The same principle has been applied by the genius of Sir William Armstrong and others to the working of cranes and other machines for the lifting of weights, etc.; and under the form of the accumulator, with its distributing pipes and hydraulic engines, it provides a store of power always ready for application at any required point in a large system, yet costing practically nothing when not actually at work. This system of high pressure mains worked from a central accumulator has been for some years in existence at Hull, as a means of supplying power commercially for all the purposes needed in a large town, and it is at this moment being carried out on a wider scale in the East End of London.

Taking advantage of this system, and combining with it another scientific principle of wide applicability, Mr. J.H. Greathead has brought out an instrument called the "injector hydrant," which seems likely to play an important part in the extinguishing of fires. This second principle is that of the lateral induction of fluids, and may be thus expressed in the words of the late William Froude: "Any surface which in passing through a fluid experiences resistance must in so doing impress on the particles which resist it a force in the line of motion equal to the resistance." If then these particles are themselves part of a fluid, it will result that they will follow the direction of the moving fluid and be partly carried along with it. As applied in the injector hydrant, a small quantity of water derived from the high pressure mains is made to pass from one pipe into another, coming in contact at the same time with a reservoir of water at ordinary pressure. The result is that the water from the reservoir is drawn into the second pipe through a trumpet-shaped nozzle, and may be made to issue as a stream to a considerable height.

Thus the small quantity of pressure-water, which, if used by itself, would perhaps rise to a height of 500 feet, is made to carry with it a much larger quantity to a much smaller height, say that of an ordinary house.

The above are only a few of the many instances which might be given to prove the general truth of the fact with which we started, namely, the close and reciprocal connection between physical science and mechanical engineering, taking both in their widest sense. It may possibly be worth while to return again to the subject, as other illustrations arise. Two such have appeared even at the moment of writing, and though their practical success is not yet assured, it may be worth while to cite them. The first is an application of the old principle of the siphon to the purifying of sewage. Into a tank containing the sewage dips a siphon pipe some thirty feet high, of which the shorter leg is many times larger than the longer. When this is started, the water rises slowly and steadily in the shorter column, and before it reaches the top has left behind it all or almost all of the solid particles which it previously held in suspension. These fall slowly back through the column and collect at the bottom of the tank, to be cleared out when needful. The effluent water is not of course chemically pure, but sufficiently so to be turned into any ordinary stream.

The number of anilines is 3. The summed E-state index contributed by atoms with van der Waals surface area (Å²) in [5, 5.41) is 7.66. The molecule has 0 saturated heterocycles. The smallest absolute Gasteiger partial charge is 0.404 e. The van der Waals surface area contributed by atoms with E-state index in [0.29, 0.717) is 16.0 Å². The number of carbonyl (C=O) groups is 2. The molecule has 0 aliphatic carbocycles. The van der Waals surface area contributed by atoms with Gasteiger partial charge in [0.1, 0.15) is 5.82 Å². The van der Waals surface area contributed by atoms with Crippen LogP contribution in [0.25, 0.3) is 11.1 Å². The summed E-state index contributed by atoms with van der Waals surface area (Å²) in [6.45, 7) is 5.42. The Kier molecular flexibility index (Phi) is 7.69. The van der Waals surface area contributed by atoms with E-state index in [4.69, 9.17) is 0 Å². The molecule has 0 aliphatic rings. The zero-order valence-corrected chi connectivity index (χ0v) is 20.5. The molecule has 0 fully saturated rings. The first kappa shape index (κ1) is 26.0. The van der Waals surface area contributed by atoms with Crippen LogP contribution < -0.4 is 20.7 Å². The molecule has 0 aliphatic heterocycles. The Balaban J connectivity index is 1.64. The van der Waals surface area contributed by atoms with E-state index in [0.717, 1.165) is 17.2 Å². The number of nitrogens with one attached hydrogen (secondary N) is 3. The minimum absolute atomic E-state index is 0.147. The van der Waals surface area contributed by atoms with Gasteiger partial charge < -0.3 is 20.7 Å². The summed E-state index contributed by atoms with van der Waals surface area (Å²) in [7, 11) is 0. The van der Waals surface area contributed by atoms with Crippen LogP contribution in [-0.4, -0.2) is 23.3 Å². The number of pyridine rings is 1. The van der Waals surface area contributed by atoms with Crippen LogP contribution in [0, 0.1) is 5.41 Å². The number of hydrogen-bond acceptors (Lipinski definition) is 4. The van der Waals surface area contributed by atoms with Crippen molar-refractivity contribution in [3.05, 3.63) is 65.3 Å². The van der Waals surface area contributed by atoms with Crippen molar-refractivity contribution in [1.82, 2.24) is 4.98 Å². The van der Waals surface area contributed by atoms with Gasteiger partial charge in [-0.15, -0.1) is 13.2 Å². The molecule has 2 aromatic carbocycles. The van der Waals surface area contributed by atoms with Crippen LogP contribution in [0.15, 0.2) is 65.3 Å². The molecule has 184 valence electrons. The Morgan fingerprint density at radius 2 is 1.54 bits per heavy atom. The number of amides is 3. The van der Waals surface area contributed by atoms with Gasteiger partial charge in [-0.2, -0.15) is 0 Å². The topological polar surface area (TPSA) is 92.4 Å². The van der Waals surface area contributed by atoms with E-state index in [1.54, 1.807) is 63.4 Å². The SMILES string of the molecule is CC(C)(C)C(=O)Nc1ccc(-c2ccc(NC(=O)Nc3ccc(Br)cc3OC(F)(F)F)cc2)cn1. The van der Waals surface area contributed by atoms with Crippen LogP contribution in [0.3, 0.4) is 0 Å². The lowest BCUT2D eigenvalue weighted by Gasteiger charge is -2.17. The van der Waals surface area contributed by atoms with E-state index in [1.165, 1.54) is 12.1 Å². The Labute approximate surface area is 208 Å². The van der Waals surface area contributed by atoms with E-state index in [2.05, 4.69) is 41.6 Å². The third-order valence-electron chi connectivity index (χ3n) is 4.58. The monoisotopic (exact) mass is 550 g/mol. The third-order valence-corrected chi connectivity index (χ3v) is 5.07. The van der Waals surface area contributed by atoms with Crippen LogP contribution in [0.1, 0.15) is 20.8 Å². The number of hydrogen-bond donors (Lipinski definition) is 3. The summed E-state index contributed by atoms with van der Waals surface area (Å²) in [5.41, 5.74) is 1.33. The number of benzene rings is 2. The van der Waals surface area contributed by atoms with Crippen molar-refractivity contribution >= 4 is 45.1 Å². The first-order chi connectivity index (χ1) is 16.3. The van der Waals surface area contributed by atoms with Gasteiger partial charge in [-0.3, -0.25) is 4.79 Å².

The second invention rests on a curious fact in chemistry, namely, that caustic soda or potash will absorb steam, forming a compound which has a much higher temperature than the steam absorbed. If, therefore, exhaust-steam be discharged into the bottom of a vessel containing caustic alkali, not only will it become condensed, but this condensation will raise the temperature of the mass so high that it may be employed in the generation of fresh steam. It is needless to observe how important will be the bearing of this invention upon the working of steam engines for many purposes, if only it can be established as a practical success. And if it is so established there can be no doubt that the experience thus acquired will reveal new and valuable facts with regard to the conditions of chemical combination and absorption, in the elements thus brought together.

WALTER R. BROWNE.